Agra Travel Blog› entry 8 of 18 › view all entries
The day started at today since we wanted to see the dawn at the famous Taj Mahal. After another serious attack of Delhi Belly I quickly dressed and Bart and I were off to Shah Jahan's Wonder of the World. It was chilly outside and the Taj was 2 km from the hotel, but this was a good way to get some exercise after all the beer and curries of the last days. Shortly after 7 o' clock we entered through the tight security at the east gate and within minutes we stared at the amazing building.
Shan Jahan built the Taj Mahal as a mausoleum for his favourite wife, Muntaz Mahal, after her death. It is therefore described as the most extravagant building ever built out of love. More than 20.000 people had worked for 22 years on the perfectly symmetrical marble structure, finishing it in 1653. The 'Taj' stands on a marble platform, which in turn stands on a sandstone platform. Under normal circumstances this results in the building being visible unobstructed against the clear sky.
We took a tuk tuk back to the hotel, which was high time because the belly bug was stirring again.
After breakfast we took a tuk tuk to the part of town where the ATMs and cyber cafe's were located. We seriously needed to stock up on cash again. The many monuments and several relatively expensive meals had eaten away our cash again. Uploading the pictures on the blog proved to be impossible in any cyber café since the concerned page on TravBuddy simply didn't load.
We had a cup of coffee (and tea) at the Costa Coffee bar and met with two ladies from
We went back towards the hotel and while I searched the two big malls for CDs of yesterday's movie, to no avail. At we checked out and stored our bags at the reception so we could further explore
Within the red sandstone exterior we found a fascinating collection of courtyards, halls and mosques. Highlights were the tiny marble Nagina Masjid (Gem Mosque built for the court ladies), the mentioned Musamman Burj tower and the Anguri Bagh garden within the harem quarters.
Although the fort had it's resemblance with
After leaving the fort we decided to have something to eat and drink, running into the Aussie girls again at a dhaba near the fort.
Next we took a stroll through the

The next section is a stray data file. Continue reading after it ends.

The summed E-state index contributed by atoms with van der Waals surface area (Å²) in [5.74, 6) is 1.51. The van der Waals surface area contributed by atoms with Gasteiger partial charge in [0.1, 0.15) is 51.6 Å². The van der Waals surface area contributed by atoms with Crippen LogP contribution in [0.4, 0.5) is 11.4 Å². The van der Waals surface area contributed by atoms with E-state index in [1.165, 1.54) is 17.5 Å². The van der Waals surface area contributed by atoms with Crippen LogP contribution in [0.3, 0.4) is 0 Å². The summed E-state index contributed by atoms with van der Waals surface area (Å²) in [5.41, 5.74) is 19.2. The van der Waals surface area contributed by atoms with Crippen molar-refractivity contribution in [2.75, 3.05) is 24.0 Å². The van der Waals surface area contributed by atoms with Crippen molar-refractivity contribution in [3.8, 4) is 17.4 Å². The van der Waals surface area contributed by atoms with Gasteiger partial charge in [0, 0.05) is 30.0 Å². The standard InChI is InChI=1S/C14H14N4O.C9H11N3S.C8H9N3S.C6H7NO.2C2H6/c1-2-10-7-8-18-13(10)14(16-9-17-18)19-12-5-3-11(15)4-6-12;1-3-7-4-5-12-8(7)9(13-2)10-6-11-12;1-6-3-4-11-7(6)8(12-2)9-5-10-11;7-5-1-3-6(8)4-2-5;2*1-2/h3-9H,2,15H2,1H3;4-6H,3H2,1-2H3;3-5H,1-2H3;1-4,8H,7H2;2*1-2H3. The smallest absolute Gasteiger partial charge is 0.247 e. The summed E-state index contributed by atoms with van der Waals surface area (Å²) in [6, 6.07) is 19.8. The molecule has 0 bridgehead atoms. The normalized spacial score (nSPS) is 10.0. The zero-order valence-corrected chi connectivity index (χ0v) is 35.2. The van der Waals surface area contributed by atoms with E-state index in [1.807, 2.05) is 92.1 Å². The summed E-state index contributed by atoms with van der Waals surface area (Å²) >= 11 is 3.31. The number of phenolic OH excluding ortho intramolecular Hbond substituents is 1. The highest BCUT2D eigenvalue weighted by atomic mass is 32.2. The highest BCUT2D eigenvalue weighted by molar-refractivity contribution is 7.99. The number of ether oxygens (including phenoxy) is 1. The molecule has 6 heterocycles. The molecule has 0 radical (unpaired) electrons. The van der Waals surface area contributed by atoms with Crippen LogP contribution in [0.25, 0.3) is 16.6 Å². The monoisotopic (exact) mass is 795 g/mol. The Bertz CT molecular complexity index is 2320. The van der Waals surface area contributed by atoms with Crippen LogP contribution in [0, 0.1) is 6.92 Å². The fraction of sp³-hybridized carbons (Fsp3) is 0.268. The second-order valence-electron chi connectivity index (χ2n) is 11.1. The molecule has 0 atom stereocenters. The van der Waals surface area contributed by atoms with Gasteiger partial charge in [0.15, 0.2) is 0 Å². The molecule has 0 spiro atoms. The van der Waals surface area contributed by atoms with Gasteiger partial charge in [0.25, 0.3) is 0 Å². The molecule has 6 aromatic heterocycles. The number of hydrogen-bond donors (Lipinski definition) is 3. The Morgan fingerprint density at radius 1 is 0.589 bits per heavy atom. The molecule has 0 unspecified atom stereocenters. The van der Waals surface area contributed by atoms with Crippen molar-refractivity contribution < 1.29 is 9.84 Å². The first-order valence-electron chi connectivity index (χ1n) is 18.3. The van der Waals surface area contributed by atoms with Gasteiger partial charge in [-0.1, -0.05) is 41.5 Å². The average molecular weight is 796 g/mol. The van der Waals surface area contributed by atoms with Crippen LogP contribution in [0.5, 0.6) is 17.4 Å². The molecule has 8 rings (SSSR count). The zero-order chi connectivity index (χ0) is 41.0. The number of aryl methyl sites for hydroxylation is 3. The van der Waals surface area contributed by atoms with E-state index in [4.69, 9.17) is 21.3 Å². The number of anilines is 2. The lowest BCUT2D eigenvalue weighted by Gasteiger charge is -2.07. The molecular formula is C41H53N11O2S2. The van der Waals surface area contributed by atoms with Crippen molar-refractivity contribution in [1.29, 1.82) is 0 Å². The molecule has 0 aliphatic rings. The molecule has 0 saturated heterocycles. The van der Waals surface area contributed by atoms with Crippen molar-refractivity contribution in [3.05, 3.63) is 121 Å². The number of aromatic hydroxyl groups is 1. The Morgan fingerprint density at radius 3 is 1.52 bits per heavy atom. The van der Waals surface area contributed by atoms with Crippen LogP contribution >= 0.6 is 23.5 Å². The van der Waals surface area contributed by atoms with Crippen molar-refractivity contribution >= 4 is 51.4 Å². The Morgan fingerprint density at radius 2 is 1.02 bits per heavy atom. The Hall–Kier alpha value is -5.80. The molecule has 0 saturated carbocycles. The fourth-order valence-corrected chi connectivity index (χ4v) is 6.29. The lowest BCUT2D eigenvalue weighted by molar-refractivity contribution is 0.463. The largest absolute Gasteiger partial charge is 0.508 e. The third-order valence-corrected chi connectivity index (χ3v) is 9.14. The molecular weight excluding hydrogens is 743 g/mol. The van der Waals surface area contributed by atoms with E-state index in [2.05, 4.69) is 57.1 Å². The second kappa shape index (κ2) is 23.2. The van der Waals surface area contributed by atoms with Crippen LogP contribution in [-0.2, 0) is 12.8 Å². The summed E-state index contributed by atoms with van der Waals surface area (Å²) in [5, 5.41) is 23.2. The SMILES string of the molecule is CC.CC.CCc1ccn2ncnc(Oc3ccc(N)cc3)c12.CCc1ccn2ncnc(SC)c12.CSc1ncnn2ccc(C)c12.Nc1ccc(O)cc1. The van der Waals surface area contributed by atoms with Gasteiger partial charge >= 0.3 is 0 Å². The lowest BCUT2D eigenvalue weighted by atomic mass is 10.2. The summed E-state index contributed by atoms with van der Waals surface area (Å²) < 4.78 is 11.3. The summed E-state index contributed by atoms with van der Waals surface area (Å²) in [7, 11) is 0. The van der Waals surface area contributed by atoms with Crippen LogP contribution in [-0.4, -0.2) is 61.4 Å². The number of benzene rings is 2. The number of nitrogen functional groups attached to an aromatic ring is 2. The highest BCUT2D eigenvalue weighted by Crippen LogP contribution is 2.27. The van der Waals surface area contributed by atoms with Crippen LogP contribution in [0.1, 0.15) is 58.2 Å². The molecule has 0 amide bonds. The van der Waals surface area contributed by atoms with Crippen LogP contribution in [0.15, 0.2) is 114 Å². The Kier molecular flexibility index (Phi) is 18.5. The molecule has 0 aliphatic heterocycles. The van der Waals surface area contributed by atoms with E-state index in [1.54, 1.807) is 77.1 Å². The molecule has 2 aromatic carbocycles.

Next stop was the big TDI mall near our hotel for a cup of coffee. But first I had Bart try the Chaat in the snack corner on the ground floor. Chaat are small Indian snacks, which could be considered this culture's equivalent to Spanish tapa's. Bart wasn't too fond of the pani puri's (small hollow balls) filled with spiced water, but the puri's with paste and spices and the puffed rice with spices were considered to be as good or better than any meal we had before. We washed all of this down with special Christmas themed coffee's at Coffee Day.
Back in the hotel Bart discovered that he had joined me in the contest to produce the most fluid stools. We sat in the hotel lobby taking diarrhoea medicine and joking about the bad karma that had hit us.
At the agreed time of half past nine Bobby, the guy of yesterday's restaurant, arrived.
At Tundla station we entered a parallel universe, and not a very pretty one. It really felt like stepping into another world. Among the hundreds of people we were the only foreigners. Hordes of birds sat on the wires and made an enormous racket while rats scurried away everywhere. The Indians stared at us shamelessly when we sat at platform 3 where the train would arrive at . The need for a more comfortable surrounding and a toilet for emergency situations eventually brought us to the waiting room for first class travellers, which sounds a lot more luxurious than it actually was.
At hours we noticed that the signs had the 2402 arrive at , a 2.5 hour delay! This left us with little more to do than a game of 'rats counting'.
The waiting room got stranger by the minute. People got in to sleep on the floor and a rat we named Ciske (after the Dutch movie Ciske The Rat) kept running out and scared as hell back in again with the arrival of every train. A strange woman with a register book kept appearing to ask people in a far from polite way for their ticket details. One time she ordered Bart to give her ‘Baksheesh!'. Bart didn't know what she meant and I ignored her since I couldn't find one good reason why she had earned a tip. The smell from the toilets in the next room got worse and worse and when it finally was close to we were happy to get back to platform 3, helped by a strange but kind old station attendant.
At platform 3 we met Tod and his (girl)friend from
“Waiting for the train at in the morning, I was surrounded by a group of Indian boys who just stood around me, staring and speaking in Hindi among themselves.
Dharma Punx • Noah Levine